Distractions, negative self-talk, and letting mistakes get to you are a sure way to derail your performance.
Athletes who succeed don’t do so because they evade trials. They are successful because they know how to overcome the obstacles that arise.
It takes a skillset to be able to overcome obstacles. As a coach, you can train those skills.
You train the physical part of your sport with drills.
I am here to teach you how to train the mental part of your sport.
Also with drills.
A highly trained level of present moment of focus and self awareness allows your athletes to block out distractions, navigate adversity, and perform consistently at their best.
If you know how to coach pillar 3 of my mental performance training, focus and awareness, then you’ll have a team of competitors who know how to stay focused.
The best way to increase your focus is to increase your awareness of when you are off task. Awareness is the first step towards growth.
Here are two drills that I use to train the skill of focus and awareness:
(in this case, include the following)
Drill #1 – Concentration grids
I learned this from Harvey Dorfman who wrote The Mental Game of Baseball. He said, if you want people to grow they have to follow a 3 step process: awareness, strategy, action.
You have to educate your players to raise their awareness.
Then as a coach you give them the strategies that will take them from where they are to where they want to be.
Then they have to take action with you holding them accountable.
Concentration grids train the awareness part.
How does it work?
Concentration grids have numbers 00-100 displayed in a grid. Start at 00, and then check off each number in order. As you do this, you’ll see your mind wander. You’ll hear negative self-talk set in.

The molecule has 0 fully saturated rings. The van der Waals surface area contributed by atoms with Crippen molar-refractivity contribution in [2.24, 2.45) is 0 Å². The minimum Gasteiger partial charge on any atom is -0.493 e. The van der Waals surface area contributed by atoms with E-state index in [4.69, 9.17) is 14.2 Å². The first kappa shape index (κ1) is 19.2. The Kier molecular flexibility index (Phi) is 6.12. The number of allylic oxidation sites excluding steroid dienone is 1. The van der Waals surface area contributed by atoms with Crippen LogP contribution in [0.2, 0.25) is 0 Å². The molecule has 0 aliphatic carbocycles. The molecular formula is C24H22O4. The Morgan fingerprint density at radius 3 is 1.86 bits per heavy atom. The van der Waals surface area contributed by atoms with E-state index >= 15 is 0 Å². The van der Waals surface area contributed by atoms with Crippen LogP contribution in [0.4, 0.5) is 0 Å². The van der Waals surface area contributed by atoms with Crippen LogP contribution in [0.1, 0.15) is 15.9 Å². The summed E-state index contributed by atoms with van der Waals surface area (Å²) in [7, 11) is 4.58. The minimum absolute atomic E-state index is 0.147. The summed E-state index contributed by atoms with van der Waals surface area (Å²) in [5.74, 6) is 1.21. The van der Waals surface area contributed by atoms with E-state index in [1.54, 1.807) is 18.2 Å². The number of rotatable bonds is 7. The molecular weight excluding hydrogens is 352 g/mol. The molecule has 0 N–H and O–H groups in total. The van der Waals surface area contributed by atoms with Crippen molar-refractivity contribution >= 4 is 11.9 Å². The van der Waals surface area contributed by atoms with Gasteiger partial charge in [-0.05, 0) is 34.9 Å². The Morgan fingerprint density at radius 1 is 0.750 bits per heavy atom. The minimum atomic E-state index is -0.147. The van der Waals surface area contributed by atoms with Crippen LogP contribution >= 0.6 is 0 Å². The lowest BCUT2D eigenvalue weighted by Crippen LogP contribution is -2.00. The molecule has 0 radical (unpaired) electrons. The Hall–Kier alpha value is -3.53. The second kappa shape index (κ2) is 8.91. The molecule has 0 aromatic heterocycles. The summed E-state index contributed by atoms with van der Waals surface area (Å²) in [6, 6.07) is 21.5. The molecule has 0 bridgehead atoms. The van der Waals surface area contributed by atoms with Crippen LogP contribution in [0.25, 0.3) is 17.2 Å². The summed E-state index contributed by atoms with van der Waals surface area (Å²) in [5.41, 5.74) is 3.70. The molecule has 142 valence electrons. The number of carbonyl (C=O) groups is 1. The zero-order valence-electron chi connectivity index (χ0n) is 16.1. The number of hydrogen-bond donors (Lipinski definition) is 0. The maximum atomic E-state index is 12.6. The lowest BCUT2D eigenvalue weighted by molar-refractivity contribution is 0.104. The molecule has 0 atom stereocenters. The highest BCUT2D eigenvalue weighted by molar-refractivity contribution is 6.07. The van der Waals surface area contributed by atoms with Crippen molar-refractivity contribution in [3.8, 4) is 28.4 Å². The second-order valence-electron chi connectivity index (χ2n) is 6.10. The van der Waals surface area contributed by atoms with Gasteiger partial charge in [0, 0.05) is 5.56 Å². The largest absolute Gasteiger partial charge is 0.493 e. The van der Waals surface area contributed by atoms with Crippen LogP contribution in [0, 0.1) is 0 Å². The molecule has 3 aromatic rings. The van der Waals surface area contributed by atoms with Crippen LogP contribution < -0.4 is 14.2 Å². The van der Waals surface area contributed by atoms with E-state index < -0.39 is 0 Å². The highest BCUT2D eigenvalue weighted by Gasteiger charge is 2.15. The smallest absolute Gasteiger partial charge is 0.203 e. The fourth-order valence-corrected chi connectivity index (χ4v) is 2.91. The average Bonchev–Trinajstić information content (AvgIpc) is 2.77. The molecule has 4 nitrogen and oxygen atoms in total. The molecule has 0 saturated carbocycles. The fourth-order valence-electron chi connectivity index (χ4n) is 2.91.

This is the practice of awareness.
Be on the lookout for a wandering mind and negative self talk and then practice coming back to the grid. You are on a mission to get to 100. Be here now with that grid and get to 100. Keep practicing coming back to the grid. Keep practicing; be aware of every time you wander from the grid.
Drill #2 – Signal Lights
I learned about signal lights from my friend and mentor Ken Ravizza in his book, Heads Up Baseball (co-authored with Tom Hanson) In the book they give this analogy: Athletes playing their sport are like people driving through and around signal lights.
When the light is green you go. You’re in control. Just keep going.
When it’s red you stop. This is like an athlete being out of control. Stop.
But, when it’s yellow you have to make a decision. A split second decision. How close are you? How close is the person behind you? Is it icy? Rainy? Dark? Is this a busy intersection? Are there pedestrians? School children? So many considerations that are calculated in a split second of time.
Ken and Tom believe that athletes spend most of their time in yellow.
So many decisions have to be made in so little time. And you have to make the right decision. Athletes also have to know when all those decisions and distractions spiral out of control, putting them in a red light situation. Because now they have to stop and gain composure to get back to being green and in control.
In my mental performance certification course, I teach you what to do to get your players back to being in control of their performance. It’s called the 3-R strategy: Recognize, Release, Refocus.
Recognize they are out of control.
Release the negative self talk or mistake.
Refocus on the task at hand and win this next moment.
With intentional training, you can coach the mental game of sports.
Which is crucial.
Because we don’t rise to our expectations; we sink to our training.
Learn how to train the mental game.